An example of this is the Employment Allowance, which allows SMEs to reduce their NI tax bill and was raised from £4,000 to £5,000 at the beginning of the tax year.
At Finerva, we are able to advise on a number of Capital Allowances, which might mean a tax relief if you’re investing in the construction, refurbishment or acquisition of a commercial property or other types of asset.
Download our OnePager to learn more.
Lastly, if you don’t have enough cash in your business to pay a tax bill, you can contact HMRC’s Payment Support Service to arrange payment in instalments, known as HMRC Time To Pay arrangement.
The state of the economy has direct and indirect effects on investor sentiment and expectations, which in turn affects companies’ likelihood to secure funding, as well as the terms at which investment is provided.
How are investors reacting to high inflation?
For two consecutive quarters now, funding rounds have been plummeting in number and value from a peak in late 2021.
A number of factors contributed to the downfall of capital investment in the first half of 2022, including a crypto-market crash, a bear-ish equity market, global instability and fears of a recession. Inflation, of course, also plays a starring role in the equation.
The most direct effect of inflation is that it devalues future cashflow at a higher rate, leading investors to demand higher returns, and decreasing their appetite for risk. Sequoia Capital warned founders earlier this year to move quickly to extend their runway, predicting an environment where VCs are not as keen to sign checks as they have been in the past.
However, it’s been noted that late-stage start-ups are seeing the most negative effects of the current climate, with large funds such as a16z, Softbank and Tiger Global pulling back from mega-deals.
Fundraising in the current environment
The key change for early-stage companies looking to fundraise in the current environment is that VCs are going to expect higher returns to offset inflation, with as-low-as-possible risk to balance the ever-so-uncertain economic outlook.
Start-ups with solid business models with sustainable plans of long-term growth will attract the attention of Venture Capitalists, who increasingly ask Founders to show evidence of their capital efficiency, with metrics such as burn multiples, or the so-called “SaaS magic number“.
Reviewing your financial model so that these metrics are under control, and showing investors that your path to profitability does not solely rely on repeated cash injections down the line will be essential in order to raise equity funding in the current climate.
Whether you are worried about your company’s runway, you’re trying to raise a crucial Funding Round in the next few months or you simply want to know how to survive and thrive in the current climate, the answers revolve around one main objective: make your business model more efficient.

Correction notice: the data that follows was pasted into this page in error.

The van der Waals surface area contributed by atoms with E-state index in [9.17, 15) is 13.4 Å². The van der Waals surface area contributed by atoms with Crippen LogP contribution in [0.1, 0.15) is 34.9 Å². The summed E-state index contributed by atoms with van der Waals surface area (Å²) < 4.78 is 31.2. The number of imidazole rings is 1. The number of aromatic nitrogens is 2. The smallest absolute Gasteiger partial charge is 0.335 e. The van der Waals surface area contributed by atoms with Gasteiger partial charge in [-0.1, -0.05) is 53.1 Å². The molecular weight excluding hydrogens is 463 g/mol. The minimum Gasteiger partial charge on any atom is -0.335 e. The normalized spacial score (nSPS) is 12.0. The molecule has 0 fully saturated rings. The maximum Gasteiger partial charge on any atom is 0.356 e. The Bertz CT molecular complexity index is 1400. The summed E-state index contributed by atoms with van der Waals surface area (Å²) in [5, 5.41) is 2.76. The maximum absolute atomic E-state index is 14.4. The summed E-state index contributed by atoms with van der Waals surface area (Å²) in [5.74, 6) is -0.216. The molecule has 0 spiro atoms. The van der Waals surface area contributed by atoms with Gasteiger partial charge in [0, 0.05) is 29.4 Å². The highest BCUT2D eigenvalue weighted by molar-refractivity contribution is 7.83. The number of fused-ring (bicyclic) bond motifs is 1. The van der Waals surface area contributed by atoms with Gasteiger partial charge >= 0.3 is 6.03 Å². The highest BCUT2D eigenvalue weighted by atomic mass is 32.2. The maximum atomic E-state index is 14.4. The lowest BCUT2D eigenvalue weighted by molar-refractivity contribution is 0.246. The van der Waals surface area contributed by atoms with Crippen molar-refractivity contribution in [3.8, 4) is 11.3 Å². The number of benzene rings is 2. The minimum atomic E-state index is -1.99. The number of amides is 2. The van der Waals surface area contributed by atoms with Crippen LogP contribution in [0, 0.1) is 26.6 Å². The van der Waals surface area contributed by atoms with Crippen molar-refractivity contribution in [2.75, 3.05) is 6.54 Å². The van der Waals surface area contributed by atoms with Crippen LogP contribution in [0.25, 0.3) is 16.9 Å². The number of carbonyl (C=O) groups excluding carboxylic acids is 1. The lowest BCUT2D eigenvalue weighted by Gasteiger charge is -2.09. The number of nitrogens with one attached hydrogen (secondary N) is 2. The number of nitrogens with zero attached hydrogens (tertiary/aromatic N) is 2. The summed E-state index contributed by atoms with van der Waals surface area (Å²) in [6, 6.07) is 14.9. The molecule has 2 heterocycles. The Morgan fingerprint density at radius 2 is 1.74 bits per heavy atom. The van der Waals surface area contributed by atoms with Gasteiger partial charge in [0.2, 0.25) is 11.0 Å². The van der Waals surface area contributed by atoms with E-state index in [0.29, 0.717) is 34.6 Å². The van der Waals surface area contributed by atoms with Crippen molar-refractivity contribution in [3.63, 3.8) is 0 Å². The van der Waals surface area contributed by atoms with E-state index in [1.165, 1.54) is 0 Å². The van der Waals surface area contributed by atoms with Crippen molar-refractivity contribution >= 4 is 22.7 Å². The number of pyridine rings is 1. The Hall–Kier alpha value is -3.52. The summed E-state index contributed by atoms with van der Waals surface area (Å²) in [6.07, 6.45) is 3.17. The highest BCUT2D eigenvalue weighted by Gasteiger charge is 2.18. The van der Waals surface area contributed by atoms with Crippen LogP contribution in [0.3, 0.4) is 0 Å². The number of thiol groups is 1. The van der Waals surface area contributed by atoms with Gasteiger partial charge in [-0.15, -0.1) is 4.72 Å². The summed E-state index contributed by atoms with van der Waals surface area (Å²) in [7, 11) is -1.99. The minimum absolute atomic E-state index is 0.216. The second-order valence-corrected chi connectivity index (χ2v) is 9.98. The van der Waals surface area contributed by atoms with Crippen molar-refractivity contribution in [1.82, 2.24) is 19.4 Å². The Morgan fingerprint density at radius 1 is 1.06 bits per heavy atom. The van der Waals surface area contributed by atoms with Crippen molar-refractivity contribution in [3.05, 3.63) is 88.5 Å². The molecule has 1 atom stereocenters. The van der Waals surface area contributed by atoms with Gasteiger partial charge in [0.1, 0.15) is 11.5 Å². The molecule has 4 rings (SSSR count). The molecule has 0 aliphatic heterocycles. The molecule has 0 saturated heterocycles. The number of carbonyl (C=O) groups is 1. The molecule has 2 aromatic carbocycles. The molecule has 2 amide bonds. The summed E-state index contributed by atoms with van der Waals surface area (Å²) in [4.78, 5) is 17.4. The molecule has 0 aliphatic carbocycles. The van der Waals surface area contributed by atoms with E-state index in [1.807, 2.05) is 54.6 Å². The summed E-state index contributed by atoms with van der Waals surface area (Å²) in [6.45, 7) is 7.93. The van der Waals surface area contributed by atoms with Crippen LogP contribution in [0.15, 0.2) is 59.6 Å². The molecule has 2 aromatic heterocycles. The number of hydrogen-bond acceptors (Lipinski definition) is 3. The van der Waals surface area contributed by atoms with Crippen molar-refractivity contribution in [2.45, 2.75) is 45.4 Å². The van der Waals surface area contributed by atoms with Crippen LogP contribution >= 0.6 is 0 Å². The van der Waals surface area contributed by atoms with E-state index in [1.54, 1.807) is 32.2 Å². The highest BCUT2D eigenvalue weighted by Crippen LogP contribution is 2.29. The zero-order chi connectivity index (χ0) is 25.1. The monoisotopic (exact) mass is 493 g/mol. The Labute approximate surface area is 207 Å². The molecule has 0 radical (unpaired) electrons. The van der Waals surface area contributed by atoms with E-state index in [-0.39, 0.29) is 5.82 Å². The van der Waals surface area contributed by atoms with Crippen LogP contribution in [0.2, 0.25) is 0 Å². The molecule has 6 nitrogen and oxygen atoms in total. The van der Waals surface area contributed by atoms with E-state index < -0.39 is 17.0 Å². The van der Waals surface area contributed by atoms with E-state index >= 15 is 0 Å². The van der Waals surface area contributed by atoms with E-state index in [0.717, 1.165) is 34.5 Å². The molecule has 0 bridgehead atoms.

Short-term solutions to contain your costs and keep selling prices competitive will start by dissecting and analysing your supply-chain and customer acquisition pipeline, identifying and eliminating all inefficiencies and leveraging technology to deliver more value for at scale.
Medium-term solutions to secure investment and scale up your business revolve around building a sustainable path to profit, investing in productivity-enhancing infrastructure, seizing “the full benefits investment in technology and capital items can deliver”, as suggested by RSM’s Thomas Pugh and Simon Hart.
Finally, long-term solutions that deliver value to all stakeholders, including founders, investors, customers and employee are ultimately focused on ensuring your financial model and business strategy so that your company is running at the highest possible capital efficiency.
Remember, we’re here to help
If you want to speak to a member of our team and be advised on how to best cope with the challenges from a financial point of view, please contact your account manager or Ben, Seema or Adam. If you are not a client yet, get in touch here.
The information available on this page is of general nature and is not intended to provide specific advice to any individuals or entities.
We work hard to ensure this information is accurate at the time of publishing, although there is no guarantee that such information is accurate at the time you read this.
We recommend taking professional advice before taking on additional financing. If you would like to speak to one of our advisors get in touch.